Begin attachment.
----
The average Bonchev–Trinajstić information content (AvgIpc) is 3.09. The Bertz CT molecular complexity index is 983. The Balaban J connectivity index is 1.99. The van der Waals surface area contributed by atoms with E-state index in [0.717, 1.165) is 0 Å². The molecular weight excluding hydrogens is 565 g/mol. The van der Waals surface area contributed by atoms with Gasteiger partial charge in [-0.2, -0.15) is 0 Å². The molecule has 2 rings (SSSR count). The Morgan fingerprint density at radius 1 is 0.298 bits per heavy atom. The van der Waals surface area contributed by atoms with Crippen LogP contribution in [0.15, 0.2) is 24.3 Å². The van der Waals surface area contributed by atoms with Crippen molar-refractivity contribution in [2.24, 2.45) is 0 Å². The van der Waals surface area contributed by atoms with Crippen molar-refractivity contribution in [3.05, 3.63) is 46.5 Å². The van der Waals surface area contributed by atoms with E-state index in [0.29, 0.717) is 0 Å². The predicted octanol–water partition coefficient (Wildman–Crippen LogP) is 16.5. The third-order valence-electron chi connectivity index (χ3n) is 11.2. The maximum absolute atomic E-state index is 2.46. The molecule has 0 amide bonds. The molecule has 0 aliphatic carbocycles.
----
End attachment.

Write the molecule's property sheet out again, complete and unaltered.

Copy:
The average Bonchev–Trinajstić information content (AvgIpc) is 3.09. The Bertz CT molecular complexity index is 983. The Balaban J connectivity index is 1.99. The van der Waals surface area contributed by atoms with E-state index in [0.717, 1.165) is 0 Å². The molecular weight excluding hydrogens is 565 g/mol. The van der Waals surface area contributed by atoms with Gasteiger partial charge in [-0.2, -0.15) is 0 Å². The molecule has 2 rings (SSSR count). The Morgan fingerprint density at radius 1 is 0.298 bits per heavy atom. The van der Waals surface area contributed by atoms with Crippen LogP contribution in [0.15, 0.2) is 24.3 Å². The van der Waals surface area contributed by atoms with Crippen molar-refractivity contribution in [2.24, 2.45) is 0 Å². The van der Waals surface area contributed by atoms with Crippen molar-refractivity contribution in [3.05, 3.63) is 46.5 Å². The van der Waals surface area contributed by atoms with E-state index in [0.29, 0.717) is 0 Å². The predicted octanol–water partition coefficient (Wildman–Crippen LogP) is 16.5. The third-order valence-electron chi connectivity index (χ3n) is 11.2. The maximum absolute atomic E-state index is 2.46. The molecule has 0 amide bonds. The molecule has 0 aliphatic carbocycles.